*Warning-the following post contains information about all things reproductive. If you are squeamish or embarrassed about things such as that you might want to skip this blog. You have been warned :) I have been thinking about this post for awhile-how/if I wanted to write it-how much I should disclose and what I should say. Pregnancy and everything that goes along with it is a really personal thing. I have shared in that past that Joel and I struggled with infertility and had been trying to conceive for 4 years when Joel was diagnosed with cancer. In fact, we were actually in the beginning stages of starting IVF (In-Vitro Fertilization) but when he was diagnosed all things pregnancy obviously went on the back burner. I realize that in the spirit of how open we have been in our journey that people might have a curiosity about how we went from cancer to baby so quickly. I also realize that there are people who follow this blog who are either going through cancer or know someone who is. If this part of our journey can be helpful in some way to others then it's worth it to me to share. So here goes...
Getting cancer as a young person is devastating. Something that cancer can have a major affect on but yet I rarely hear talked about-is fertility. Something to think about-if you are diagnosed with cancer , are set to have radiation or chemotherapy , and are not done with starting your family-you really need to do your research on fertility after cancer. Both chemo and radiation can damage sperm as well as eggs. If you have the time before your treatments to do so I would highly recommend that you think about freezing your sperm/eggs for future use. We were told before Joel underwent chemo that there was a 50/50 chance that after chemo he would be sterile. We still don't know if that happened or not because we haven't gotten him tested yet (we plan to do that later this year) but what we did know is that we were not going to take any chances. There was a 2 week period of time after Joel's surgery before his chemo where we went and had several different rounds of sperm frozen. That is a decision that we never once regretted. It gave us great peace of mind that no matter what treatments Joel needed he could get without us having to worry that our future family might be completely in doubt.
After you finish your chemo/radiation the doctor will make you wait AT LEAST a year before they will allow you to try to get pregnant naturally. That is because all of the toxic medicine can cause severe birth defects in the baby so they want you to let your sperm/eggs cool off for awhile.
A big decision that we had to make after chemo was when was a good time for us to try again to start our family? For each cancer survivor this is a very personal choice and you will get many opinions to a) start right away or b) hold off for awhile. If you were to choose to adopt most agencies want you to be in remission for 5 years before they will allow you to adopt with them and some countries will not even allow cancer survivors to adopt (China for instance). Some people feel more comfortable waiting for a longer period of time to make sure that the cancer stays in remission before they try to conceive. After much thought and prayer Joel and I decided to try to start our family immediately. We had been through a lot and our lives had been put on hold for a year and a half. We decided that we didn't want to look back but move forward to the things that we really wanted for our lives-the things that we thought cancer might take from us forever. Thank God that it didn't.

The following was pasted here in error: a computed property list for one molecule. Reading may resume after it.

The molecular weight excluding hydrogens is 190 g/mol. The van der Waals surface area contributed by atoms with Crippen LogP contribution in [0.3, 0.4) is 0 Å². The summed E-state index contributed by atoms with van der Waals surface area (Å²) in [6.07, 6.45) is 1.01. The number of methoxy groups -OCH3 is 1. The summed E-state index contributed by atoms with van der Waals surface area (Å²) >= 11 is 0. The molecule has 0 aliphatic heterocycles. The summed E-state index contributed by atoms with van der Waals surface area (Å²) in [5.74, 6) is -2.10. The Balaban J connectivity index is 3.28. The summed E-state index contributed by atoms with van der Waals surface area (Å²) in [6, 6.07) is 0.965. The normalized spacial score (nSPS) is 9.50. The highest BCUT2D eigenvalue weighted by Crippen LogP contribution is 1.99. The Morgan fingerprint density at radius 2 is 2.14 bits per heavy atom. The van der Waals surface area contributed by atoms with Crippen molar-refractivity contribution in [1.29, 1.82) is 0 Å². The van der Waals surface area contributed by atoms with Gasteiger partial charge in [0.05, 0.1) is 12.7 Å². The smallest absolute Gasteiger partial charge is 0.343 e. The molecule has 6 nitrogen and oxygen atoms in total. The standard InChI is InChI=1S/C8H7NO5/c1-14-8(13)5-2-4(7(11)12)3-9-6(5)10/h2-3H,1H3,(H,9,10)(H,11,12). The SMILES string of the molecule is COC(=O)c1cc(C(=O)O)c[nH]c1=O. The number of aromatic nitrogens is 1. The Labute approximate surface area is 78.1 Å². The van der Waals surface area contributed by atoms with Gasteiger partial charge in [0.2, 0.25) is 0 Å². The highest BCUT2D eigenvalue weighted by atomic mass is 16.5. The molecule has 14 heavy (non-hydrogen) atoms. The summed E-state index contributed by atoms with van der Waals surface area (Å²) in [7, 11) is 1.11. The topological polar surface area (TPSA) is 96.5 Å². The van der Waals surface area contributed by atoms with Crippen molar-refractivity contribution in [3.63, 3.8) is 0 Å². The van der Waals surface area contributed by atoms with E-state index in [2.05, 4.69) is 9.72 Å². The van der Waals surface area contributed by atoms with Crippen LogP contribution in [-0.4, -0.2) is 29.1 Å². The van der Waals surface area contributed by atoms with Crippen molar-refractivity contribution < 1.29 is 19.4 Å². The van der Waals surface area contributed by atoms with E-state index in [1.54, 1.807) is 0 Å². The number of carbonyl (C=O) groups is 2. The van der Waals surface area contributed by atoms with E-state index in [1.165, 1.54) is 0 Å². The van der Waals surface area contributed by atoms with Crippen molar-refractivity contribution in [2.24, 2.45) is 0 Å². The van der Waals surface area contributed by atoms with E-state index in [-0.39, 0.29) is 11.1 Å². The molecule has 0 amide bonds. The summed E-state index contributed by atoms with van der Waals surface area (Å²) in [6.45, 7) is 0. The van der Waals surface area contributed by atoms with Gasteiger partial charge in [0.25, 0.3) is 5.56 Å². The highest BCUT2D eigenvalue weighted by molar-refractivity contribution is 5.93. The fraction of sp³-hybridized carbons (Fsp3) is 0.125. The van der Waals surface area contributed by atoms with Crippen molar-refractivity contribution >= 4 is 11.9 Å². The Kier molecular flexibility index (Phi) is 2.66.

So I mentioned earlier that Joel and I were told to not try to conceive naturally for at least a year post chemo (June of 2012) but even then we still didn't know the status of how the chemo had affected things in his body. Where did this put us? Back at IVF using his frozen sperm. We started the IVF process as soon as we got back from our trip to Puerto Rico in September. Thankfully we got pregnant on our very first try. What are my thoughts on IVF? It is the most difficult way to get pregnant in the world. I had an incredibly grueling experience with it including bad reactions to meds and numerous hospitalizations. You will have surgeries, endless doctor's appointments and have hundreds of shots. It was the hardest thing I've ever had to do. But I know the results will be worth it-so I would never tell someone to not do it. What I would say is prepare yourself for a very hard process on your body your mind and your spirit. I could not even imagine going through the process that we went through and not ending up pregnant. It would've been devastating. I had many friends holding me up in prayer during the process that were incredible. It makes a huge difference to have a support system around you cheering you on and checking in on you. Even still with all of that it is a difficult journey for you and your spouse to take. Looking back it might have been good for us to take a little bit longer to debrief after chemo, maybe wait 6 months instead of 2. But I don't regret our decision to start immediately because we were ready.
Hopefully this blog was able to give you some insight on how the process was for us. If you have any more questions feel free to ask and I will share what I know. Ultimately it's up to you to do your research and figure out what is better for you and your spouse. Decide what it is you want, go after it, and don't let anyone talk you out of whatever decision you make. We are living proof that there can be life after cancer and let me tell you-life has never been so sweet.